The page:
Couple of days ago, an interviewing candidate asked, “What are some of the setbacks you’ve had in your career?”. While mindset is important, it's just in the mind. Personally, I think it's more important to know how badly you want to overcome this setback, what are the goals for each milestone in your limited time frame and actions steps to take. Then commit and focus on taking those steps.
The first big setback I had was when I joined the Sales & Analytics program. Back then, the training program spanned across 2 months and you had to successfully pass 10 exams.
I failed a grand total of 4 exams. And...that’s not even the best part.
I failed the Equity exam, so I had to do a re-take exam. Then I failed the re-take. So I sat in the re-take of the re-take… which I flunked again. My team leader had a face palm moment.
It wasn’t that I was sleeping in training. I just couldn’t follow because I didn’t have any background in finance. I was struggling to understand terminology. I didn’t feel I was qualified for the role at all.
My manager sat down with me to understand my challenges. It was a very serious matter. If I didn't understand finance basics, how would I understand our products and how our clients actually use them?
Clearly, I was not performing. It didn't feel good.
Commitment is what transforms a promise into a reality. Commitment is the stuff character is made of; the power to change the face of things. It is the daily triumph of integrity over skepticism - Abraham Lincoln
What I did next was to focus on improving my knowledge within a short time frame.
I put my head down to work. At long last, I passed the exam.
People often talk about handling setbacks with a resilient mindset. For me, handling setbacks just means the following steps:
1. Do I want this?
It's pointless to think about "what if I fail?" Why would you even meddle with your own mind with unnecessary thoughts? Create capacity in your head to focus on the task.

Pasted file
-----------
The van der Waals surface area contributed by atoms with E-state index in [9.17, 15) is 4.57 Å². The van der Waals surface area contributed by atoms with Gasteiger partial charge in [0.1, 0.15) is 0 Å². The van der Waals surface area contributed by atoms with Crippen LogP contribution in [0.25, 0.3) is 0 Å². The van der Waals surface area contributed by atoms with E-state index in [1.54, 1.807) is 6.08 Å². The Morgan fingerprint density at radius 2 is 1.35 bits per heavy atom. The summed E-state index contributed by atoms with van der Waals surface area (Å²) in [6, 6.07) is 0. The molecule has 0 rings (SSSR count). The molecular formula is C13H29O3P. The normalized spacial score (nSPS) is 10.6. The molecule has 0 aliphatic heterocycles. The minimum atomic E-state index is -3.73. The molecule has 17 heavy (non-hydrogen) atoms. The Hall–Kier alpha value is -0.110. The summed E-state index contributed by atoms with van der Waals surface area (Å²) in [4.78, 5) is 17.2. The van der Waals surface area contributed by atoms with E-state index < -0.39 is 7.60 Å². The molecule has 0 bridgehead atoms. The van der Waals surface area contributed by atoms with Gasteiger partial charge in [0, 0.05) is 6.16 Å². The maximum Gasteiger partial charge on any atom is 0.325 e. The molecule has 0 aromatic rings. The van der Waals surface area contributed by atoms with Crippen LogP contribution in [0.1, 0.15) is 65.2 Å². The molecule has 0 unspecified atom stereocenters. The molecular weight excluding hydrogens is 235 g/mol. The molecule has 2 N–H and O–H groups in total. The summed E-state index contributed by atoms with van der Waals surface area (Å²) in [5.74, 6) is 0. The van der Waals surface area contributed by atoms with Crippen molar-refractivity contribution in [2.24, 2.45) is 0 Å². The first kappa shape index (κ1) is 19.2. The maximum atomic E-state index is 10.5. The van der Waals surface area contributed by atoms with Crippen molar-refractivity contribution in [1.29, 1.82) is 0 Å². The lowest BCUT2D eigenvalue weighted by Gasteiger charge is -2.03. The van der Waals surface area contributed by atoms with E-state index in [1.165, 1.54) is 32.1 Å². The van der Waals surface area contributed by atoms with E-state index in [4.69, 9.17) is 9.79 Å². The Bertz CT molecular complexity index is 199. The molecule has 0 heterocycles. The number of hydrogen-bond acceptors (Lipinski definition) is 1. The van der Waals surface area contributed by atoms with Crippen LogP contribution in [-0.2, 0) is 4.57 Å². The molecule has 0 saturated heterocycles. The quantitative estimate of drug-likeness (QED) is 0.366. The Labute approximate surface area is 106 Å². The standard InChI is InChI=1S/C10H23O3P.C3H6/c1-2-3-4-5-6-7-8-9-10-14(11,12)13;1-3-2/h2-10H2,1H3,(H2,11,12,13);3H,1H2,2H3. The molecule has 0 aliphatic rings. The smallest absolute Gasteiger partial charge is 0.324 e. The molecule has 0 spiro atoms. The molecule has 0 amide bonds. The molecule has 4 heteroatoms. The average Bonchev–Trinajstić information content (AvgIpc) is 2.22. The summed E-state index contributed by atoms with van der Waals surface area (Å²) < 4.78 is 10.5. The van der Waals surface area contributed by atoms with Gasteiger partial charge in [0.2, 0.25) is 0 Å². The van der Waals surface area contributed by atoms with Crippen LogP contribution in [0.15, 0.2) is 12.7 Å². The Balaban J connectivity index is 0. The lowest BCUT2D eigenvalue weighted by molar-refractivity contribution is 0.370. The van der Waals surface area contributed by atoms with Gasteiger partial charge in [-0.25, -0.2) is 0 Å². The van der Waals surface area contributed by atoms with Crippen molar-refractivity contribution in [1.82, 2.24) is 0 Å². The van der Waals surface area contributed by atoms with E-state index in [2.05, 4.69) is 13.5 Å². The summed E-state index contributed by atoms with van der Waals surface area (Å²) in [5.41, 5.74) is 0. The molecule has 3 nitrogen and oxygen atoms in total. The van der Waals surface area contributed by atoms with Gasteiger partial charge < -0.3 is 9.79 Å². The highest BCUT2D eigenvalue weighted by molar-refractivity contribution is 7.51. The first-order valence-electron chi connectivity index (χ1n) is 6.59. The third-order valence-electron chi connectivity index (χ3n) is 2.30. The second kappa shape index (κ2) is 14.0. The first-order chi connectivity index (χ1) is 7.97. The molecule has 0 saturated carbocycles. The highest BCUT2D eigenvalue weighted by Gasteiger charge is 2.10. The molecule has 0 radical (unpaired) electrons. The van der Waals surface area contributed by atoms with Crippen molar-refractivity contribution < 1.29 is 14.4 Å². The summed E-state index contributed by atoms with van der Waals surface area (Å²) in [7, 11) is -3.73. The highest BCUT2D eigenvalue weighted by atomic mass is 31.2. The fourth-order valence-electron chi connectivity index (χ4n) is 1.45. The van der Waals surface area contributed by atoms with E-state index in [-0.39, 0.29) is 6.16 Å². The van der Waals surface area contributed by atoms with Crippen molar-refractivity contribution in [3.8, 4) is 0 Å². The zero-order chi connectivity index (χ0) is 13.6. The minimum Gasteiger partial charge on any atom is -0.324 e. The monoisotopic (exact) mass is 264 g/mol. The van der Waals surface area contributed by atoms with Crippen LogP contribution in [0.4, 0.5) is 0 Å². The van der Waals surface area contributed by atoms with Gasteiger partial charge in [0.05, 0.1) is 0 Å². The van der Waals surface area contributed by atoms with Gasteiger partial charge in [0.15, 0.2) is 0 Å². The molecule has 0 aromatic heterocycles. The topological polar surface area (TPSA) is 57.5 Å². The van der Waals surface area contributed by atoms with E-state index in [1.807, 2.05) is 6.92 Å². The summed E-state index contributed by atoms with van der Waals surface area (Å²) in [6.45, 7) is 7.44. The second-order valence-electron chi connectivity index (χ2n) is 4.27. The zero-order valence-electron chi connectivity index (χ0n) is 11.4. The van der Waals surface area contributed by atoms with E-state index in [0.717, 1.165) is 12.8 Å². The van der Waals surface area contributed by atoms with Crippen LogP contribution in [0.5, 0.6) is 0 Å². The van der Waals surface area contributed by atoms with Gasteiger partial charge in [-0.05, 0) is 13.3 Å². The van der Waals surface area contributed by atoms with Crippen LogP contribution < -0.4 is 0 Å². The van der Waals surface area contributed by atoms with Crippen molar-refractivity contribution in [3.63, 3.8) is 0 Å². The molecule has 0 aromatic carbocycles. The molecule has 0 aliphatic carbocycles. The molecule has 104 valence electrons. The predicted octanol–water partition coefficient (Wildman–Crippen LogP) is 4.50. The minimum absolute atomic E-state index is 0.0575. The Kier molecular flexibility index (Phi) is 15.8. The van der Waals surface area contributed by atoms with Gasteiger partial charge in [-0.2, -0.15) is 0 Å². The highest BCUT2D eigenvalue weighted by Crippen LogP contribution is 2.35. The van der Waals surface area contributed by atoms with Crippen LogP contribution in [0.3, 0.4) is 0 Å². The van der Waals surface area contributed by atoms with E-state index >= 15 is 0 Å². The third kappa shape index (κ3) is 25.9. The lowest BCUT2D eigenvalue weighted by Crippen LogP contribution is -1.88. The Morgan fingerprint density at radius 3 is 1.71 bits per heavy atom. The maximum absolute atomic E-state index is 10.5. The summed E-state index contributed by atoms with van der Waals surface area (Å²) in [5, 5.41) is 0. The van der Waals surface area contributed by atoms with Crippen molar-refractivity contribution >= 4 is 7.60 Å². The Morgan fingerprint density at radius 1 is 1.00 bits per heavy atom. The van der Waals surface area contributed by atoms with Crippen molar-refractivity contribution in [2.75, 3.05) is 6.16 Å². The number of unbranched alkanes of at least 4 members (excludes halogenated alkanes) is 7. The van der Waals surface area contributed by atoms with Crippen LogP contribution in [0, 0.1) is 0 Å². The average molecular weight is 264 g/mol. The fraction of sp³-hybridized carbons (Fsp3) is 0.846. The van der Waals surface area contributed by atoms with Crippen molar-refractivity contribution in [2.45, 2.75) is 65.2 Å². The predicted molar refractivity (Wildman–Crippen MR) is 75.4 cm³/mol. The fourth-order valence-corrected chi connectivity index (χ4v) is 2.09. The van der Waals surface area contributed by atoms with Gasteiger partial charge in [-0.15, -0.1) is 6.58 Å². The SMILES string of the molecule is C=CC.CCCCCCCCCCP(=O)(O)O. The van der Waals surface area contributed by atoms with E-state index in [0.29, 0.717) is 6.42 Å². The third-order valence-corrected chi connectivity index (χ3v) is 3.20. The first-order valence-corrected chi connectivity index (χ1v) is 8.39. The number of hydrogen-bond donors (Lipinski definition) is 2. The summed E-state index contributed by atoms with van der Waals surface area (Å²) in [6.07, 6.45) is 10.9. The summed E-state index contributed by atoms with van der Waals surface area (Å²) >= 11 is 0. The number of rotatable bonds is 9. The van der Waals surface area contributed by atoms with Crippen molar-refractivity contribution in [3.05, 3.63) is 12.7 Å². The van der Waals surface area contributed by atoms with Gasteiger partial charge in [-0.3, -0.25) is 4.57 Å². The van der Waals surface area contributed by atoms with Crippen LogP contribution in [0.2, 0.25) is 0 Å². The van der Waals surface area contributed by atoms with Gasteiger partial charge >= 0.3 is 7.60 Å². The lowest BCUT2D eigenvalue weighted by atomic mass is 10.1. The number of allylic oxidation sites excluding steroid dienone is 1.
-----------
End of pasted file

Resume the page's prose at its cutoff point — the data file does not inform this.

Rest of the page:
Instead, I asked myself "Do I want this?"
If yes, then commit.
If you commit, then focus on delivering.
2. What do I need to do next?
The ultimate goal for me was to pass the exam and there were 3 weeks to achieve it. I listed out all the topics I had to learn and batched them into weekly targets.
Then I just focused on hitting the weekly milestone.
Don't just passively read. Do some critical thinking. Get a friend to test you and probe you with questions.
Sometimes, I'd hear young professionals say, “I’ll work hard to improve”.
I can't help but a myriad of questions form in my head...
Work hard at what exactly?
Anyone can improve over time…but would you mean by 5 weeks or 5 years?
How would you measure that you've improved?
If you failed to improve, why?
What will you do differently?
3. Hone Your Craft for Consistency
Passing the exam was the first obstacle I had to overcome. It was just the first step. The next step is to commit to being consistent.
I continued putting my head down to work on my knowledge. At first, I was lagging behind my cohort, but I managed to attend Equity Specialist with everyone else. After Specialist Training ended, I continued to work on my knowledge on top of my responsibilities in the day.
Again, I outlined all the topics and batched them into weekly targets. For example, by week 5, know the suite of portfolio products inside out - along with all calculation methodologies, settings, commonly asked questions, features & benefits etc. I'd ask myself, why are clients asking this? Why do they care about that? How do they use this product?
The momentum and curiosity paid off. The moment I resolved most of the questions myself, with a clean 100% quality score, I knew that I was self sufficient.
I continued with my weekly self studying journey. I progressed on to become an Equity Advanced Specialist to take the most difficult Equity questions. And... I pressed on and started taking the most difficult Equity Derivatives questions, and I became a go-to person in that space.
This is one of my stories on overcoming a setback. There are plenty of setbacks in one's lifetime.
If you are having a difficult time now, maybe you could ask yourself these questions:
Is this what I want? If yes, commit
What can I do next? Focus on what you can control